“This isn’t maintenance, it’s security,” said Massei. “You’ve done a good job capturing this one dwarf, but there are a dozen more of them out there, and the Queen is afraid they will try to sabotage the dam.” 

“This one could be a scout,” said a different servant. 

“Exactly,” said Massei. “So we need to run on auxiliary power until the dwarves are caught, to remove the temptation.” 

“That’s not how this works,” said the first servant. “We can run on batteries for a few hours, while we do maintenance. Even that’s been getting harder, recently. Even the newest batteries are thirty years old now, and most of them haven’t been replaced since original construction. We can’t run the whole settlement on them indefinitely. We worry about them failing while we’re changing the gearbox oil.” 

“We’ll have to find the dwarves quickly, then,” said Massei. “It’s a good thing you’ve captured one already. Perhaps he will tell us where to find the others.” 

“Are you going to torture him?” asked one of the servants far too eagerly.

Button could see Massei wince at that question, and he was sure the elves could too, but she chose to persist in her bluff. “If he forces me to,” she said. “If he knows what’s best for him, he’ll tell me what I want to know before it comes to that.”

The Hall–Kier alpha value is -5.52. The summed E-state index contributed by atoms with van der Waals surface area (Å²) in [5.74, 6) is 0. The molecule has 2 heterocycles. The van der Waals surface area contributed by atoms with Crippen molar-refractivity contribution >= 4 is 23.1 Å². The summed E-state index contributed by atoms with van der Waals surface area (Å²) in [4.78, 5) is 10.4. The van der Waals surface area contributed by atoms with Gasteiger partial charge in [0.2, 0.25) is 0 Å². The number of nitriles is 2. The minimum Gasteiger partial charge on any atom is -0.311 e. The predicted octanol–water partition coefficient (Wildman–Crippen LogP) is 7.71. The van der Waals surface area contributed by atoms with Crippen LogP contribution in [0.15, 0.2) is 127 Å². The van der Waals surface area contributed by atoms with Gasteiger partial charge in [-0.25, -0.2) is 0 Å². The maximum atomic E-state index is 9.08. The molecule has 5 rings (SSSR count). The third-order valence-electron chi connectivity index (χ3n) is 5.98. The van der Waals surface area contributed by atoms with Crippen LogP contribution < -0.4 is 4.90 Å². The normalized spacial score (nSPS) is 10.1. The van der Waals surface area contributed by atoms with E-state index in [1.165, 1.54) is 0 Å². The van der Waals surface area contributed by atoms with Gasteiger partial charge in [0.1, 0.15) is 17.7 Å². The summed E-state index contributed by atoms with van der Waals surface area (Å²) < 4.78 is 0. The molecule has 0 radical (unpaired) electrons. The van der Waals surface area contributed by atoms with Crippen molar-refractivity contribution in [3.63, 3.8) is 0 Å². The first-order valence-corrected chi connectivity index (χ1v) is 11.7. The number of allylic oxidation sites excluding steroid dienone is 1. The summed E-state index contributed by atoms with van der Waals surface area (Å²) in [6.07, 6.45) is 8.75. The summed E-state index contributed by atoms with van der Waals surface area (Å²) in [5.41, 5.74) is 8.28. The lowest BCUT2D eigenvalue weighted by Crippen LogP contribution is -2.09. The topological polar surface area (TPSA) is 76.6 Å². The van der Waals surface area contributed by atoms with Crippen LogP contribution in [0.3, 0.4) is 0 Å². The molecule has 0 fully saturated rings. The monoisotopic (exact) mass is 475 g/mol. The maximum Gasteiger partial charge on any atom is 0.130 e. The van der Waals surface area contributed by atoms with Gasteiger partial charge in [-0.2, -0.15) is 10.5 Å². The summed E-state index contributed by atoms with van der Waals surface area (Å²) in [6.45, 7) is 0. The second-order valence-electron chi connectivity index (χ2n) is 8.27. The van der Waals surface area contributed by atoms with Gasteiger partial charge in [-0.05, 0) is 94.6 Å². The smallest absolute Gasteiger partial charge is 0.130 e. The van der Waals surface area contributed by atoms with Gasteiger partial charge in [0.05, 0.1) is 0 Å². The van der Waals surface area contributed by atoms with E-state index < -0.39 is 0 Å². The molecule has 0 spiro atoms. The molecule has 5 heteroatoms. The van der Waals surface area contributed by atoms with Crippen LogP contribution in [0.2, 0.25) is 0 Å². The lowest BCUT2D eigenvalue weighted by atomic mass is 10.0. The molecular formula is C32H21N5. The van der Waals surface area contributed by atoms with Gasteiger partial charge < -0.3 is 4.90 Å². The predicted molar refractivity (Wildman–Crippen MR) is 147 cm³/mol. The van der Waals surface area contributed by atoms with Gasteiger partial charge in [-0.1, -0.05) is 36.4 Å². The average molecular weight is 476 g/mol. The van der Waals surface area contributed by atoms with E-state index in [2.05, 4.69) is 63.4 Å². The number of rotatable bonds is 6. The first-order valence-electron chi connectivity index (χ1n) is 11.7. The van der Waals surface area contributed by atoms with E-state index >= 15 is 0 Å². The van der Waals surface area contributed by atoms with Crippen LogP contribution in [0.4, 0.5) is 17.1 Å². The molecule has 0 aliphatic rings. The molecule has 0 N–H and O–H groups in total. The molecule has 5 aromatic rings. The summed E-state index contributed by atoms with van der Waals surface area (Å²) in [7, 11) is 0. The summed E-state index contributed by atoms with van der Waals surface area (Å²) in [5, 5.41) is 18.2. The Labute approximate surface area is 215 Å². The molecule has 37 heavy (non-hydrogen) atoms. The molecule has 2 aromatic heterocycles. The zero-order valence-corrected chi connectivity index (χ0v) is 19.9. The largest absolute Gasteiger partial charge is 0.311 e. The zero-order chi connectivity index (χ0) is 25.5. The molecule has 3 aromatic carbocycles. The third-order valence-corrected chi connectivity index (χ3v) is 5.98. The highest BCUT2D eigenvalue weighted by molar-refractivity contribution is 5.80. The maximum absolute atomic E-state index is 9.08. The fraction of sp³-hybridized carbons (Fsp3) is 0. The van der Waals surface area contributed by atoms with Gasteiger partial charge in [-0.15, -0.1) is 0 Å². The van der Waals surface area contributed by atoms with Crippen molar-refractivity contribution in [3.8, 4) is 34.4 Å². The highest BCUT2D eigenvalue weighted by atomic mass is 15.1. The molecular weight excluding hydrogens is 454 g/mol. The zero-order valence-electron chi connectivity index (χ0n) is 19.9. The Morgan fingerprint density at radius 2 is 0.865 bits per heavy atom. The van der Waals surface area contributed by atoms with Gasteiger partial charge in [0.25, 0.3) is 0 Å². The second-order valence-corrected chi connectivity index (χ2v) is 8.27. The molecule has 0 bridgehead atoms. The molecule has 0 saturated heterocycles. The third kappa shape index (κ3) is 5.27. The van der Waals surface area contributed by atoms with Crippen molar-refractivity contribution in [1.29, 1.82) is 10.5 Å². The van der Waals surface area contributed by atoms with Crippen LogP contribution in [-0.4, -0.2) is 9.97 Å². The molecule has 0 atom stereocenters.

Even Quentin looked skeptical at that threat. Massei hadn’t sold it well, but the control room servants were perceiving her as female, and they were in the habit of obeying the females. They weren’t quick to obey, but they obeyed. They had gotten as far as getting out their procedure manuals for switching to battery power when the real supervisor arrived. 

She clearly knew more about dams than Massei did, and wasn’t ready to even think about shutting this one down. “If the Queen had ordered us to go to emergency power I would know about it,” she said. “Besides that, who are you? I don’t know you.” She grabbed Massei by the chin and turned her face to the light. “I’ve seen you before,” she said, and she sniffed. “And I’ve smelled you before, but not like this.” Massei didn’t resist, and that was the last clue the supervisor needed. “You’re a servant!” she said. “Why are you here, pretending to be a woman, trying to have the dam shut down? Arrest her!”

Massei backed into a corner of the room, and the control room servants followed her, abandoning their guard on Quentin. He was still restrained, but Button saw an opportunity. If the four of them rushed into the room they could free Quentin and be out the opposite exit before anyone could stop them. It was just a question of what to do when the elves inevitably pursued. They would have Massei captured in moments, even if she chose to try to fight them off. 

But not all of the control room servants had the same idea. The one who had expressed support for the revolution broke formation, bowled over two of the others, and joined Massei in her corner, looking for a fight. 

They would never get a better opportunity than this, so Button, with Chino and the twins, charged into the room with the advantage of surprise. Dannemora’s war cry broke the elven standoff into chaos, and before any of the elves could react, they were loosing Quentin from his bonds and getting away. Button took one last glance of his shoulder as they left the room and saw that Massei and her unexpected ally were seizing the opportunity. Massei had tackled the real supervisor and was trying to hold her down, while the revolutionary was holding off the half-hearted attacks of the six other servants. 

There wasn’t time to watch how it all came out. They had to get back to the others.